• I know when to stop writing code right now related to the current task/feature/behavior.
  • I train myself in general to stop writing code once I’ve written enough.
  • I train myself to think about what it would mean to have written enough code, so that I get better at spotting it when it happens.

It might seem like overkill to you, but remember: programmers famously tend to gold-plate, and so any technique that helps a programmer ingrain the habit of stopping will probably help. Test-first programming fits the bill.

Imagine that you had on your computer a red flashing light that signaled that’s enough as you wrote code. When you saw it flash, you could stop, then go on to the next microtask. Wouldn’t that help you finish your work sooner? Wouldn’t that help you question whether you need to do what you have in mind next? Wouldn’t that help you avoid unnecessary work in the first place? It sounds great to me! Writing tests first gives me exactly that, so I do it even to this day, lest I fall back to gold-plating.

Danger: Gold-Plating the Design

The Universe, however, in its desire to respect the Law of Conservation of Irony, intervenes. Although I write the tests first in order to tell me when to stop writing code, the refactoring step gives me a new opportunity to flex my gold-plating muscles. I love refactoring because I never have to stop. I can always find something more to improve. I can go around the Simple Design Dynamo again and again and again… try to stop me!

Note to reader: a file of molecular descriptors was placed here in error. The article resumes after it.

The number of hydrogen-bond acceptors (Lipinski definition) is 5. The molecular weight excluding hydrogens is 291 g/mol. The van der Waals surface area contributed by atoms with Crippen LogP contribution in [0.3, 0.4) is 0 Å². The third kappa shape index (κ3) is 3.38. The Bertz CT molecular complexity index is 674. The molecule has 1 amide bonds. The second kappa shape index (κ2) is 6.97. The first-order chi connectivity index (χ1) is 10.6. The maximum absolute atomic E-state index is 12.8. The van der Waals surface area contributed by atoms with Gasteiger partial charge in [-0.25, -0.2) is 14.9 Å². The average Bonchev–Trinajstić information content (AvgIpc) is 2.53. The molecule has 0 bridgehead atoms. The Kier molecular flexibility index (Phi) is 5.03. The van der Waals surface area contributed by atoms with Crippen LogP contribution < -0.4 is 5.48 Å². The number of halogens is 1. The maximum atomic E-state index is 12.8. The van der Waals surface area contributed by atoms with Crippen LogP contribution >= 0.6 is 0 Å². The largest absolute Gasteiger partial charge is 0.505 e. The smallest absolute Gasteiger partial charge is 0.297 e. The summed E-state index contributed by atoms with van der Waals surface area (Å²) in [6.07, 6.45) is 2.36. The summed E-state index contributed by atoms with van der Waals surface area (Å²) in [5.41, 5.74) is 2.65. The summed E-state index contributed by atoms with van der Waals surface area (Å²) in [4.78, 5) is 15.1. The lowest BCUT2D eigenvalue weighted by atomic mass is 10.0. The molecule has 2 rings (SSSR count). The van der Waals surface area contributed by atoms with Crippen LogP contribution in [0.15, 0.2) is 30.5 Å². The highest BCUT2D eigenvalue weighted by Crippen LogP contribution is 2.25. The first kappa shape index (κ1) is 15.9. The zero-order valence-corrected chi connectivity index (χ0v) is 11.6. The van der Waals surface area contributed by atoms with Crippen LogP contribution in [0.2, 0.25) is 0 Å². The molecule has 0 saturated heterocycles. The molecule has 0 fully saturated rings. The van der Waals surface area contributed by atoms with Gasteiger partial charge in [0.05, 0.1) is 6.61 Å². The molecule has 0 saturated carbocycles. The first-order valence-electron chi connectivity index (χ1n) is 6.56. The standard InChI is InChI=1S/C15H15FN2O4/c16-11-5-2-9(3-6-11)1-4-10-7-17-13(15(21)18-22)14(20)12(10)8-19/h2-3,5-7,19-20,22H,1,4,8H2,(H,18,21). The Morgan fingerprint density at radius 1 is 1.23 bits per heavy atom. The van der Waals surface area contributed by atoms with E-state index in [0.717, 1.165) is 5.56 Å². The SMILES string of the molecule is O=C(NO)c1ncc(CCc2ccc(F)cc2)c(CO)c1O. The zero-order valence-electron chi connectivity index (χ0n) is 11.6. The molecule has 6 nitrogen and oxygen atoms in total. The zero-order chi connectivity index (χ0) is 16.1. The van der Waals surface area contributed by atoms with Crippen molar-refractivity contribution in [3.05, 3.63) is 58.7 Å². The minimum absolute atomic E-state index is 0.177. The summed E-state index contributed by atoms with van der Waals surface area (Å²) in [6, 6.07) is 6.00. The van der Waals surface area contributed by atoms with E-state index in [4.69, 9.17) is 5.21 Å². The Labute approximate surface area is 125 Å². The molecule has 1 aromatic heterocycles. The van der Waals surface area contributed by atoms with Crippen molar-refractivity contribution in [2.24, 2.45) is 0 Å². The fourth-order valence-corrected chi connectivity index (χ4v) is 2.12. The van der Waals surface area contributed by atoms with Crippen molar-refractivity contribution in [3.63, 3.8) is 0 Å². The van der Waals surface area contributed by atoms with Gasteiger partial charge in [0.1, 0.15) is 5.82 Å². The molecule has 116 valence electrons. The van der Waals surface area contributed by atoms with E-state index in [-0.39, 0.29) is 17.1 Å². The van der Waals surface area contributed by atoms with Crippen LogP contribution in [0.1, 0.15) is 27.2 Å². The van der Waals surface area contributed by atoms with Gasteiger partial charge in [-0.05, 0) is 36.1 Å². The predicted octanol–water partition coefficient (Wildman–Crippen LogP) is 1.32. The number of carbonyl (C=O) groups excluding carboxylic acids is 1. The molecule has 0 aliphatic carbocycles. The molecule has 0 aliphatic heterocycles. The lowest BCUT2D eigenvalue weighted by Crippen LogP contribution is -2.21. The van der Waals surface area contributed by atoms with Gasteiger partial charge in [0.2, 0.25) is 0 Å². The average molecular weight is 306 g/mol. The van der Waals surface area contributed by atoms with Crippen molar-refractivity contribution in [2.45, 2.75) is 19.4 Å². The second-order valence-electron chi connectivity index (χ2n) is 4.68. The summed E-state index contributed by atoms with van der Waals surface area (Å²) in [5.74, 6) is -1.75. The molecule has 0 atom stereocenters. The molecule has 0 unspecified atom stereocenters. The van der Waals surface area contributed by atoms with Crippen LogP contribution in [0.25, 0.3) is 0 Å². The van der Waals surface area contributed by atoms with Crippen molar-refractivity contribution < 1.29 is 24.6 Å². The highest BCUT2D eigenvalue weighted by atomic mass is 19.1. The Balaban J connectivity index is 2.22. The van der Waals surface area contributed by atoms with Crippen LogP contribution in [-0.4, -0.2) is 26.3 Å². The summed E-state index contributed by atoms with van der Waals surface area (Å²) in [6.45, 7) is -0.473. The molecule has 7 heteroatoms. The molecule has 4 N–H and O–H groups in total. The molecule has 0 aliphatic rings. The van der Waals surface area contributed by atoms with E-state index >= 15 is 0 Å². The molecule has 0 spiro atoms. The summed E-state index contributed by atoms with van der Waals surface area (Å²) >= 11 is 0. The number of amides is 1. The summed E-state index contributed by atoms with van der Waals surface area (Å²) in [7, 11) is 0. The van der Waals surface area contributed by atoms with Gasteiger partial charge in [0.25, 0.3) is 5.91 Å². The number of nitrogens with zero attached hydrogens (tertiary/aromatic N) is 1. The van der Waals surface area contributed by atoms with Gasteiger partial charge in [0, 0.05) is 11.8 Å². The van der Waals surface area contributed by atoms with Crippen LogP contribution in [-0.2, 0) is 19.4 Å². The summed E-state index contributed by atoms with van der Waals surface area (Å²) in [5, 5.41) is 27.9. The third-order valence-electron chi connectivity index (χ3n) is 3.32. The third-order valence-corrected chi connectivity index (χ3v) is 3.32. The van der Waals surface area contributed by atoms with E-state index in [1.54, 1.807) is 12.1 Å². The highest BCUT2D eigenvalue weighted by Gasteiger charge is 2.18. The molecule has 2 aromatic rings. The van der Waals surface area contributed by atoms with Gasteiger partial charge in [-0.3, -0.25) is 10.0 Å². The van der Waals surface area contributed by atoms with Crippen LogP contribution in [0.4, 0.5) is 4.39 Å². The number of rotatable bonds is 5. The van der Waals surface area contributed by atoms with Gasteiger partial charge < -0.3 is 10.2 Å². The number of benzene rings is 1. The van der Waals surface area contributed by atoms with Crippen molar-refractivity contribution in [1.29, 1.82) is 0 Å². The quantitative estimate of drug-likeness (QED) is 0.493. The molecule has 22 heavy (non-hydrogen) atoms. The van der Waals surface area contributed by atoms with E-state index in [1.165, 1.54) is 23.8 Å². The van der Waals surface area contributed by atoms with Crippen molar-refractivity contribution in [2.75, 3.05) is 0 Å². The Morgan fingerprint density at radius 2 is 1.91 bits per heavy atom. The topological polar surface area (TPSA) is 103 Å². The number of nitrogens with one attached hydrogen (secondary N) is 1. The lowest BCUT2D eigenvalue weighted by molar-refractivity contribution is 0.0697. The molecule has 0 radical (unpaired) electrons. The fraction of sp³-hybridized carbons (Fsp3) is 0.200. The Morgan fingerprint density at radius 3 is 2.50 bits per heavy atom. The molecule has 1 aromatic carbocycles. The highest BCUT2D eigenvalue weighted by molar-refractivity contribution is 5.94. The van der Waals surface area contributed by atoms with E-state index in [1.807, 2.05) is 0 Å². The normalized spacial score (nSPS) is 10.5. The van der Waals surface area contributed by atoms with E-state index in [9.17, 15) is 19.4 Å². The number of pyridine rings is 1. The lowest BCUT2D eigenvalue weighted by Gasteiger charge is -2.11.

Now you see why I pointed out more benefits than simply “I know when to stop writing code for the current microtask”. Knowing that the programmer mindset tends to lean towards gold-plating in general, I continue to write tests first in order to train myself to remain aware of my own tendency towards gold-plating. As a result, I do it less often, and in a variety of situations.

  • I learn to refactor just enough to keep new features flowing without turning modularity into a means unto itself. I don’t want to turn clean code into a fetish.1
  • I learn to build just enough features to keep new customers flowing, rather than trying to deliver the perfect product.
  • I learn to edit just enough in order to convey my ideas clearly, rather than trying to turn my work into literature.

I could probably find more, but that will do for now. What do you do in order to counter your own tendency towards gold-plating? It might have nothing to do with code. I’d love to learn your secrets either at or in the comments.


J. B. Rainsberger, “Putting an Age-Old Battle to Rest”. The article that turns the four elements of simple design into the Simple Design Dynamo.

Steve McConnell, Rapid Development. One of the pre-agile books that had a significant impact on how I thought about professional software development.

J. B. Rainsberger, “Change Your Life One Habit At A Time”. For more Quick Win articles like this one, click here.

  1. I only refactor in order to reduce volatility in the marginal cost of features. Don’t you?↩︎